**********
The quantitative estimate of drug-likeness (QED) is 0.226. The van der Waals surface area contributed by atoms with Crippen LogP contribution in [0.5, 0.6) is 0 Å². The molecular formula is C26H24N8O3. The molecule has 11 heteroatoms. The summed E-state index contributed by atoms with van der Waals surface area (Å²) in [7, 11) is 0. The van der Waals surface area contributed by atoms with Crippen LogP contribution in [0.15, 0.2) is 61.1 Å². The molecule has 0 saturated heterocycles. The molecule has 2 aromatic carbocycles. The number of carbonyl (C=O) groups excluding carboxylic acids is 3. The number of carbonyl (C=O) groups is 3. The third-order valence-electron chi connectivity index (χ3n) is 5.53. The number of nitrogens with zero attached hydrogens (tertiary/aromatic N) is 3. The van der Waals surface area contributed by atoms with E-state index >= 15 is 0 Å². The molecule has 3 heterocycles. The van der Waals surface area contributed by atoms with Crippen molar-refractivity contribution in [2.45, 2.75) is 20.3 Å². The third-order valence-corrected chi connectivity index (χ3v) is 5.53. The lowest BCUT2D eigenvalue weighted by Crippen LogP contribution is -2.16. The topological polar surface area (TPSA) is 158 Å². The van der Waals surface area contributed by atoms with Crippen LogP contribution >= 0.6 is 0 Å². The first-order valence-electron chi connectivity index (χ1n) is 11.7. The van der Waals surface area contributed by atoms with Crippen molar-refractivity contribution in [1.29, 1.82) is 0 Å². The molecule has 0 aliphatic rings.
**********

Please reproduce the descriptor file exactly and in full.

The quantitative estimate of drug-likeness (QED) is 0.226. The van der Waals surface area contributed by atoms with Crippen LogP contribution in [0.5, 0.6) is 0 Å². The molecular formula is C26H24N8O3. The molecule has 11 heteroatoms. The summed E-state index contributed by atoms with van der Waals surface area (Å²) in [7, 11) is 0. The van der Waals surface area contributed by atoms with Crippen LogP contribution in [0.15, 0.2) is 61.1 Å². The molecule has 0 saturated heterocycles. The molecule has 2 aromatic carbocycles. The number of carbonyl (C=O) groups excluding carboxylic acids is 3. The number of carbonyl (C=O) groups is 3. The third-order valence-electron chi connectivity index (χ3n) is 5.53. The number of nitrogens with zero attached hydrogens (tertiary/aromatic N) is 3. The van der Waals surface area contributed by atoms with E-state index >= 15 is 0 Å². The molecule has 3 heterocycles. The van der Waals surface area contributed by atoms with Crippen molar-refractivity contribution in [2.45, 2.75) is 20.3 Å². The third-order valence-corrected chi connectivity index (χ3v) is 5.53. The lowest BCUT2D eigenvalue weighted by Crippen LogP contribution is -2.16. The topological polar surface area (TPSA) is 158 Å². The van der Waals surface area contributed by atoms with Crippen LogP contribution >= 0.6 is 0 Å². The first-order valence-electron chi connectivity index (χ1n) is 11.7. The van der Waals surface area contributed by atoms with Crippen molar-refractivity contribution in [1.29, 1.82) is 0 Å². The molecule has 0 aliphatic rings.